Image Caption: Download Search Term Reports for Sponsored Products
Opening the excel file will showcase the performance of your PPC campaigns. Out of all of the columns and bits of information present in this report, we’re interested in Impressions, Clicks, Cost Per Click (CPC), Spend, and Total Advertising Cost of Sales (ACoS). Here’s an extract from one report:
In automatic campaigns, Amazon’s Algorithm picks out keywords to target and lays out the performance of your ads against these keywords. These reports are invaluable because Amazon does the research for you and all you have to do is cherry pick keywords that convert.
The keywords that we’re interested in are those that have a high number of impressions, a decent Click-Thru Rate (the percentage of people that saw an ad and click on it, or CTR), low Cost Per Click (the amount of money it took for someone to click on our ad, or CPC), and low Spend. Start new manual exact campaigns and target these keywords to boost sales.
Amazon PPC keyword research is tricky business! Let’s dispel some doubts by answering a few commonly asked questions.
An Amazon keyword refers to any word or phrase shoppers use to describe a product that they would like to see or purchase. Why is this important for sellers? Because some keywords are used more than others and by targeting such keywords, sellers can drive larger numbers of potential buyers to their product listings.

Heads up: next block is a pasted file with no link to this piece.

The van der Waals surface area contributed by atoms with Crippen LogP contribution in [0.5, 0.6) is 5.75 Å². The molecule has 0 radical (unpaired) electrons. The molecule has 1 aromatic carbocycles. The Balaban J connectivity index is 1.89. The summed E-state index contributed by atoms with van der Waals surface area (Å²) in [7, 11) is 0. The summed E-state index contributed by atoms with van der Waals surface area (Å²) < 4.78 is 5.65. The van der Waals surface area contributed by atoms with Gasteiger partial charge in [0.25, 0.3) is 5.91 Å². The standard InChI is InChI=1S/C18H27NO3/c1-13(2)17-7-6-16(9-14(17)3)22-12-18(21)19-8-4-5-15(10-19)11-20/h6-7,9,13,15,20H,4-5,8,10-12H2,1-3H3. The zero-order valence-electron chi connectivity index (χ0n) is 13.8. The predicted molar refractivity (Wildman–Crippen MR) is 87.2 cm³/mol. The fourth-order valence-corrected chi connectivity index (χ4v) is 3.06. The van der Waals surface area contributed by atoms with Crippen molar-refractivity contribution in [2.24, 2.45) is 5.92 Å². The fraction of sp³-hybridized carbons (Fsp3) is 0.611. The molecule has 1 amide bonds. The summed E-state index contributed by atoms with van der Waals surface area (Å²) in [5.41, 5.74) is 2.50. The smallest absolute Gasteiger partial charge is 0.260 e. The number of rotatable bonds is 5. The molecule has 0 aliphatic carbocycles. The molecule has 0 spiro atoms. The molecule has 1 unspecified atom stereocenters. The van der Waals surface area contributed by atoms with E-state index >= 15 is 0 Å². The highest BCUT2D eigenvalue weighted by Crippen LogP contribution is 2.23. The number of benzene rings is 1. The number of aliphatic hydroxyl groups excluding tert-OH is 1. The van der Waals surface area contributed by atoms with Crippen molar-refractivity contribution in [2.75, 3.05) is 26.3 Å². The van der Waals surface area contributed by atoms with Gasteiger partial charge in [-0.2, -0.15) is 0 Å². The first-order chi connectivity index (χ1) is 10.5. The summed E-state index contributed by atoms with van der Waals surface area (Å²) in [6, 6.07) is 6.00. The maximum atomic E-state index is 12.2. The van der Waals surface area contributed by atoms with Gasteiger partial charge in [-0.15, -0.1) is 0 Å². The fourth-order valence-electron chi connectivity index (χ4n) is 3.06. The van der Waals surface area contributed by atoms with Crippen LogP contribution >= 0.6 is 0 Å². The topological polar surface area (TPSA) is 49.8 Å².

There are two main ways to do keyword research on Amazon: manual and automatic. The manual methods usually eat up a lot of time which is why most sellers use intuitive and accurate PPC keyword research tools like ZonGuru to find high search volume keywords in a matter of minutes!
If you’re serious about bringing in sales by running PPC campaigns, then you have to use automated Amazon PPC keyword research tools like ZonGuru’s Keywords on Fire and Keywords Spotlight. These tools help you uncover high-performing keywords to bring in maximum amounts of traffic.
By incorporating keywords inside the product listing namely the title, bullet points, description, and also within the backend fields like search terms.
To conclude, we advise you to follow these two methods: 1) Analyze the sponsored product search term report for your PPC keyword research and 2) Choose the right keyword using ZonGuru’s Keywords on Fire Tool.
That wraps up just about everything—except the gift we mentioned at the start of the blog!
A lot can go wrong with keyword research; issues with strategy, execution, and listing optimization can result in hundreds of dollars of wasted ad spend. To stop that from happening, we want to share a ZonGuru Business Optimization Case Study series hosted by our very own six and seven-figure sellers, Jon Tilley (CEO) and Stefan Ratchev (CTO).
Join them on their journey as they utilize the latest data-driven methods to revive underperforming product listings using keyword research, listing optimization, and PPC campaigns!